Nutritional information is a misleading term. In practice, posting nutritional information is posting the amount of calories in particular food. Nutrition, however, is not solely based on the amount of calories in a certain food. There are two essential modern approaches to nutrition: the caloric approach and the micronutrient approach. Increasingly, the micronutrient approach, which takes into account the nutrients in a particular food, is coming into the forefront of the field of nutrition in the United States. From the micronutrient perspective, listing the calories is no longer an adequate measure of health.
For a word that’s thrown around so profusely, very few actually consider what a calorie is. Simply, a calorie is a unit of heat content or energy. One calorie is the amount of heat required to raise 1 gram of water 1°C. When speaking about calories in food we actually use Kilocalories (1000 small calories). Note that the EU often uses kilojoules along with kilocalories. Now, this is probably all information you learned in your high school science class, but maybe your teacher didn’t draw the connection with food. The number of calories in a particular food refers to how much potential energy they contain. Although our bodies need energy to run properly, there is no standard base amount. Metabolism refers to the chemical reactions that breakdown molecules for energy and the synthesis of compounds required by cells.
Because the amount of calories only tells us the amount of potential energy, taking into account solely the calories may not necessarily aide in making healthy choices. One may say that energy is energy, but it’s more complicated than that. It’s important to consider the nutrient per calorie ratio. As the field of nutrition evolves, studies are showing that there are high calorie foods that aide in disease prevention and extending life. One such food is nuts. For many years, nuts were labeled a “bad guy” because of their high fat content. Coincidentally, many of these fats are good fats, poly-unsaturated fats and Omega-3 fatty acids that can actually aide in lowering bad cholesterol and even weight-loss.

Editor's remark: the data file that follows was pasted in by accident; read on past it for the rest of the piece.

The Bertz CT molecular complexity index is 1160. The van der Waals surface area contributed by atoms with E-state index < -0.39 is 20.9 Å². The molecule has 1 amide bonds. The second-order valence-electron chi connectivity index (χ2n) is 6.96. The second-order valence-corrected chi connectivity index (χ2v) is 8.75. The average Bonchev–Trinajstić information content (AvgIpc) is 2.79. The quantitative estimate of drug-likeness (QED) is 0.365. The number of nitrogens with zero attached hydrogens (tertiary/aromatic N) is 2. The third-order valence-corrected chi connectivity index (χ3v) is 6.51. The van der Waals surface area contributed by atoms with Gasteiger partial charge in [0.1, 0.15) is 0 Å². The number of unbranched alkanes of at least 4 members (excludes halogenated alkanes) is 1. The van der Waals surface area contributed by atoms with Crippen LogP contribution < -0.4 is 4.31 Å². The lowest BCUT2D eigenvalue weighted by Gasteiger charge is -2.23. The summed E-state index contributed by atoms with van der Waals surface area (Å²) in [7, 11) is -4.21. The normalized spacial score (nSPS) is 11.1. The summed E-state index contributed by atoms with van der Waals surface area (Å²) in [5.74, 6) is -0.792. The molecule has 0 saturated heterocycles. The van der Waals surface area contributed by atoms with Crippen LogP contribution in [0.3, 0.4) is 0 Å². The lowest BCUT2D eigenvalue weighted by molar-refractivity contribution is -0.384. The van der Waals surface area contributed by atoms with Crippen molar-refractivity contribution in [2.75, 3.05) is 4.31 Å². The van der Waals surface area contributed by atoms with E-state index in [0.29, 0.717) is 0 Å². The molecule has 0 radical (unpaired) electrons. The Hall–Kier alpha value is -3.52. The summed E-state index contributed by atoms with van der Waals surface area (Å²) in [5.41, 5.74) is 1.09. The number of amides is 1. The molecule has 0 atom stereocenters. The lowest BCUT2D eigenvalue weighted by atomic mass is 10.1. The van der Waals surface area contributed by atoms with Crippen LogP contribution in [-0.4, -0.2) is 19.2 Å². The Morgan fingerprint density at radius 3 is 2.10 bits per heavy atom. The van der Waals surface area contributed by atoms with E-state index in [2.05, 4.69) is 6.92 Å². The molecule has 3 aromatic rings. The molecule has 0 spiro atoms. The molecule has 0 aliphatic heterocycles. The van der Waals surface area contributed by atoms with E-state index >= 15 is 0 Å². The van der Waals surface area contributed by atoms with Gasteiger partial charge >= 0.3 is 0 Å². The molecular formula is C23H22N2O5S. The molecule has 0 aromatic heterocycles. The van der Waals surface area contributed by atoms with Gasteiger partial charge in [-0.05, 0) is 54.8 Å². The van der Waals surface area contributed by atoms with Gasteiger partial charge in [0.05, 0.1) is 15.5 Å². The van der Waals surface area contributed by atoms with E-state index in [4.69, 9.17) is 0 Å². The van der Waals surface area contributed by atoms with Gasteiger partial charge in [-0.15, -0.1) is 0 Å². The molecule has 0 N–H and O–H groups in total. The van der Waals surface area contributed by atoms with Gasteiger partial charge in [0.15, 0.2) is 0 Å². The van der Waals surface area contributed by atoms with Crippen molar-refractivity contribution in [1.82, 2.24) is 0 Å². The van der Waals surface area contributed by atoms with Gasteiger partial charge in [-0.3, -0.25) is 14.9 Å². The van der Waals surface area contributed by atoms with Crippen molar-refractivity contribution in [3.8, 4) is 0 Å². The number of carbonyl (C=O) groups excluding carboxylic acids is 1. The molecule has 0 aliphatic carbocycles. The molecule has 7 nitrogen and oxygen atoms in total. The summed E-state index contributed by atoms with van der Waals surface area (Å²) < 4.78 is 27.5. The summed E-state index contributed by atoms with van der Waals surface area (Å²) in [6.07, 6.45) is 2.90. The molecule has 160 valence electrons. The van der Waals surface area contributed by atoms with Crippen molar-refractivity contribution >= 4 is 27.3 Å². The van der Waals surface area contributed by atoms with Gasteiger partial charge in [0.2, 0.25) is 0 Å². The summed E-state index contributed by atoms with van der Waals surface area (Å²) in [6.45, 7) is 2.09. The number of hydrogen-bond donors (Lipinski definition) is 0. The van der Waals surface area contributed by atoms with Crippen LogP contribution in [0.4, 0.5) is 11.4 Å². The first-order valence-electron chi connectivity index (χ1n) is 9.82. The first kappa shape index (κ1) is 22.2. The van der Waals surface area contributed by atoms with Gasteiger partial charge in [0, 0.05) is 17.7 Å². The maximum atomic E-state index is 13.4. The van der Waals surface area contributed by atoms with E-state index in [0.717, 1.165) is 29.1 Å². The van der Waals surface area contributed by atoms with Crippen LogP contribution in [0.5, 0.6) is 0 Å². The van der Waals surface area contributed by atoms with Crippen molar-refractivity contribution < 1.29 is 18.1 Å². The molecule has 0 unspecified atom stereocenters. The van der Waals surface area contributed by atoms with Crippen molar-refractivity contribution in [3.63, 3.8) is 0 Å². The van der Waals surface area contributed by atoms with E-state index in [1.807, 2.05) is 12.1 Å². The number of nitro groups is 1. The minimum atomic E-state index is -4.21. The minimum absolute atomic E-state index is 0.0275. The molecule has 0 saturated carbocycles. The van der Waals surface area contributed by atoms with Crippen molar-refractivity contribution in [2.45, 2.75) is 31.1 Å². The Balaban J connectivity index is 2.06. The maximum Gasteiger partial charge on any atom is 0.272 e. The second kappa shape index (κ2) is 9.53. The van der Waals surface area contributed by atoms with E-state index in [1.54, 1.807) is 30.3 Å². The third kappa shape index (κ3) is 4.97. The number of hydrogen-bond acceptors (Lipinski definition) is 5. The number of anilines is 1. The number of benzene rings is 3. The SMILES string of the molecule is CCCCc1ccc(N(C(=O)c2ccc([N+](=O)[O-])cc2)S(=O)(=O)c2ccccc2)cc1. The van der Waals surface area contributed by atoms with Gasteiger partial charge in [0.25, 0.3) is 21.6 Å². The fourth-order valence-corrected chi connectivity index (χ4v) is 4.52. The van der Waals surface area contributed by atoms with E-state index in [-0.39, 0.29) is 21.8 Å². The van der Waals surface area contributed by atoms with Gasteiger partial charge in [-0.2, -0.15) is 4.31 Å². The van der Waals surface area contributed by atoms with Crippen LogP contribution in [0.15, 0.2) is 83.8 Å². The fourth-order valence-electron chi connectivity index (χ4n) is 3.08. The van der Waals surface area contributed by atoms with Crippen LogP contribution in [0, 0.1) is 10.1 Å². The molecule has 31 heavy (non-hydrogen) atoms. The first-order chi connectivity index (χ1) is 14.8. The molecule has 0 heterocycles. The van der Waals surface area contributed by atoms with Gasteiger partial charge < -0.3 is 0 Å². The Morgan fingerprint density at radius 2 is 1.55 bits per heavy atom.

Foods such as nuts and avocados, which are nutrient rich and calorically heavy, can greatly impact the calorie content of a dish. This is why many salads contain more calories than a burger. The salads however are still the more healthy choice. In the typical burger, you are ingesting about 250 calories of saturated fat from the red meat, protein, simple carbohydrates from the bun, and possibly cornstarch from the ketchup. Other than the protein, none of this is particularly beneficial to the healthy functioning of your body, let alone disease prevention. In fact, most of the calories in a hamburger would be referred to as “empty calories” or calories that posses little to no fiber, antioxidants, minerals, amino acids, vitamins… etc. Although it can be used as fuel, a typical salad of the same caloric content gives you B vitamins, iron, healthy filling fats, and fiber. For the same amount of calories you are receiving many more benefits. So, next time you notice that the burger has less calories than the salad, really think about what your getting from each kilocalorie, and note that sometimes the hamburger can be just as nutritious as the salad.
Even though displaying calories may not always aide in healthy choices, it is important that people understand what is in their food and where it comes from. Part of making healthy choices is understanding what you are eating, only when informed, can you make healthy decisions. I would therefore encourage listing ingredients and ingredient sources on menus. Know that not all meat is created equal. People have the right to be educated about where their food is coming from. Only then can they make judgments on health.
As an ever-evolving field, what we know about nutrition seems to change every few years. All the nonsense diets and cleanses leave many people even more uneducated about what is good for them. I can’t help but believe, that the healthiest approach to nutrition is the most natural, nutrient-rich diet possible, that leaves you the least stressed. I am a proponent of clean eating and whatever measures you can take to keep yourself as chemical/pesticide- free as is humanly possibly. This doesn’t mean I’ll miss out on a burrito with friends every once in a while, but I always aim to understand what I choose to put in my body.
One thought on “Not all Kilocalories are Created Equal”
Reblogged this on Vegan,Vegan.